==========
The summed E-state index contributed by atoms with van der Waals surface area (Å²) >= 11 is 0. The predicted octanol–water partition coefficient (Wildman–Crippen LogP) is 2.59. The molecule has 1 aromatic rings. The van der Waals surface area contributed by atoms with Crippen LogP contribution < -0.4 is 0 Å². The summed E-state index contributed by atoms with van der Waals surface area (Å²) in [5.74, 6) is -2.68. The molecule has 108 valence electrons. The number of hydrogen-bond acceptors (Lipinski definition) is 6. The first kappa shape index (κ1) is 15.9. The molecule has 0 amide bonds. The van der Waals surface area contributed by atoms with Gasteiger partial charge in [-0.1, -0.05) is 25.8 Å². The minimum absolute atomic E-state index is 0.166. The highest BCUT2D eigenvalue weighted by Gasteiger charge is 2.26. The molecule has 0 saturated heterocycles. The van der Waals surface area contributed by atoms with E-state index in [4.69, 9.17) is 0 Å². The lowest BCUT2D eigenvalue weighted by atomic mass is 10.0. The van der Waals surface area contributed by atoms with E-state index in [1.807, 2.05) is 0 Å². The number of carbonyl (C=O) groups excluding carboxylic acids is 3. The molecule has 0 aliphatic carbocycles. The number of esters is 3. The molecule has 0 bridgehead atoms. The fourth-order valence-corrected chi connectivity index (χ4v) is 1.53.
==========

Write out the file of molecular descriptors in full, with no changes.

The summed E-state index contributed by atoms with van der Waals surface area (Å²) >= 11 is 0. The predicted octanol–water partition coefficient (Wildman–Crippen LogP) is 2.59. The molecule has 1 aromatic rings. The van der Waals surface area contributed by atoms with Crippen LogP contribution < -0.4 is 0 Å². The summed E-state index contributed by atoms with van der Waals surface area (Å²) in [5.74, 6) is -2.68. The molecule has 108 valence electrons. The number of hydrogen-bond acceptors (Lipinski definition) is 6. The first kappa shape index (κ1) is 15.9. The molecule has 0 amide bonds. The van der Waals surface area contributed by atoms with Gasteiger partial charge in [-0.1, -0.05) is 25.8 Å². The minimum absolute atomic E-state index is 0.166. The highest BCUT2D eigenvalue weighted by Gasteiger charge is 2.26. The molecule has 0 saturated heterocycles. The van der Waals surface area contributed by atoms with E-state index in [4.69, 9.17) is 0 Å². The lowest BCUT2D eigenvalue weighted by atomic mass is 10.0. The van der Waals surface area contributed by atoms with E-state index in [1.807, 2.05) is 0 Å². The number of carbonyl (C=O) groups excluding carboxylic acids is 3. The molecule has 0 aliphatic carbocycles. The number of esters is 3. The molecule has 0 bridgehead atoms. The fourth-order valence-corrected chi connectivity index (χ4v) is 1.53.